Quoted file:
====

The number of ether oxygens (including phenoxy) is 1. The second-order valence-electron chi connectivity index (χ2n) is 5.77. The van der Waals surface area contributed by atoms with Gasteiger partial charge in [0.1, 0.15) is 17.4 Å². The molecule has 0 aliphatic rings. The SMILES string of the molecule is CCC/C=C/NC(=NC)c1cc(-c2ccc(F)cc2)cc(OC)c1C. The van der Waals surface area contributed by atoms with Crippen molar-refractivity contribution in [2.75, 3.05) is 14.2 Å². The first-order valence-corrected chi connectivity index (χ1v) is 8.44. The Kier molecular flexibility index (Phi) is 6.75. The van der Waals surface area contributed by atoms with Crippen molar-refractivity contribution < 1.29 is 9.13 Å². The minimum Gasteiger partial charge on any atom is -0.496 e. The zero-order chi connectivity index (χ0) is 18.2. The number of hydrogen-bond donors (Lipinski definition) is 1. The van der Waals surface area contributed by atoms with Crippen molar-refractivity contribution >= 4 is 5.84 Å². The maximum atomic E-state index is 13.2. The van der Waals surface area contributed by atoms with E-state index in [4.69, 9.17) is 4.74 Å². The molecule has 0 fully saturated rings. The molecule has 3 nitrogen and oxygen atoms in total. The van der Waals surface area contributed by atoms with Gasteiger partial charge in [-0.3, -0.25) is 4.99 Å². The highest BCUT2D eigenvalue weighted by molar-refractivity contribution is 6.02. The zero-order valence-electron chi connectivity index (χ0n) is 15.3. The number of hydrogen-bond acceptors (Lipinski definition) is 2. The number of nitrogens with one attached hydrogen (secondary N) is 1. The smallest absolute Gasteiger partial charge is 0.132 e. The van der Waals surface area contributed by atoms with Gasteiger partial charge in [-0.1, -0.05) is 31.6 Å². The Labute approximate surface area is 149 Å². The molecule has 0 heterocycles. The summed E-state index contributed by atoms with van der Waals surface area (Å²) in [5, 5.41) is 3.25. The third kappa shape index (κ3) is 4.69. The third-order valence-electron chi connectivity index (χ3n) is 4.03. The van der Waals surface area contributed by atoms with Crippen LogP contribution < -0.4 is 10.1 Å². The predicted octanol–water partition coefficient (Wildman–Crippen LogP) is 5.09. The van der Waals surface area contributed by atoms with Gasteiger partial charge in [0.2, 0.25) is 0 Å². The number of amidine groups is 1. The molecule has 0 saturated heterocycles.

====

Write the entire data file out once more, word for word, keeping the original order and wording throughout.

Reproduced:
The number of ether oxygens (including phenoxy) is 1. The second-order valence-electron chi connectivity index (χ2n) is 5.77. The van der Waals surface area contributed by atoms with Gasteiger partial charge in [0.1, 0.15) is 17.4 Å². The molecule has 0 aliphatic rings. The SMILES string of the molecule is CCC/C=C/NC(=NC)c1cc(-c2ccc(F)cc2)cc(OC)c1C. The van der Waals surface area contributed by atoms with Crippen molar-refractivity contribution in [2.75, 3.05) is 14.2 Å². The first-order valence-corrected chi connectivity index (χ1v) is 8.44. The Kier molecular flexibility index (Phi) is 6.75. The van der Waals surface area contributed by atoms with Crippen molar-refractivity contribution < 1.29 is 9.13 Å². The minimum Gasteiger partial charge on any atom is -0.496 e. The zero-order chi connectivity index (χ0) is 18.2. The number of hydrogen-bond donors (Lipinski definition) is 1. The van der Waals surface area contributed by atoms with Crippen molar-refractivity contribution >= 4 is 5.84 Å². The maximum atomic E-state index is 13.2. The van der Waals surface area contributed by atoms with E-state index in [4.69, 9.17) is 4.74 Å². The molecule has 0 fully saturated rings. The molecule has 3 nitrogen and oxygen atoms in total. The van der Waals surface area contributed by atoms with Gasteiger partial charge in [-0.3, -0.25) is 4.99 Å². The highest BCUT2D eigenvalue weighted by molar-refractivity contribution is 6.02. The zero-order valence-electron chi connectivity index (χ0n) is 15.3. The number of hydrogen-bond acceptors (Lipinski definition) is 2. The number of nitrogens with one attached hydrogen (secondary N) is 1. The smallest absolute Gasteiger partial charge is 0.132 e. The van der Waals surface area contributed by atoms with Gasteiger partial charge in [-0.1, -0.05) is 31.6 Å². The Labute approximate surface area is 149 Å². The molecule has 0 heterocycles. The summed E-state index contributed by atoms with van der Waals surface area (Å²) in [5, 5.41) is 3.25. The third kappa shape index (κ3) is 4.69. The third-order valence-electron chi connectivity index (χ3n) is 4.03. The van der Waals surface area contributed by atoms with Crippen LogP contribution < -0.4 is 10.1 Å². The predicted octanol–water partition coefficient (Wildman–Crippen LogP) is 5.09. The van der Waals surface area contributed by atoms with Gasteiger partial charge in [0.2, 0.25) is 0 Å². The number of amidine groups is 1. The molecule has 0 saturated heterocycles.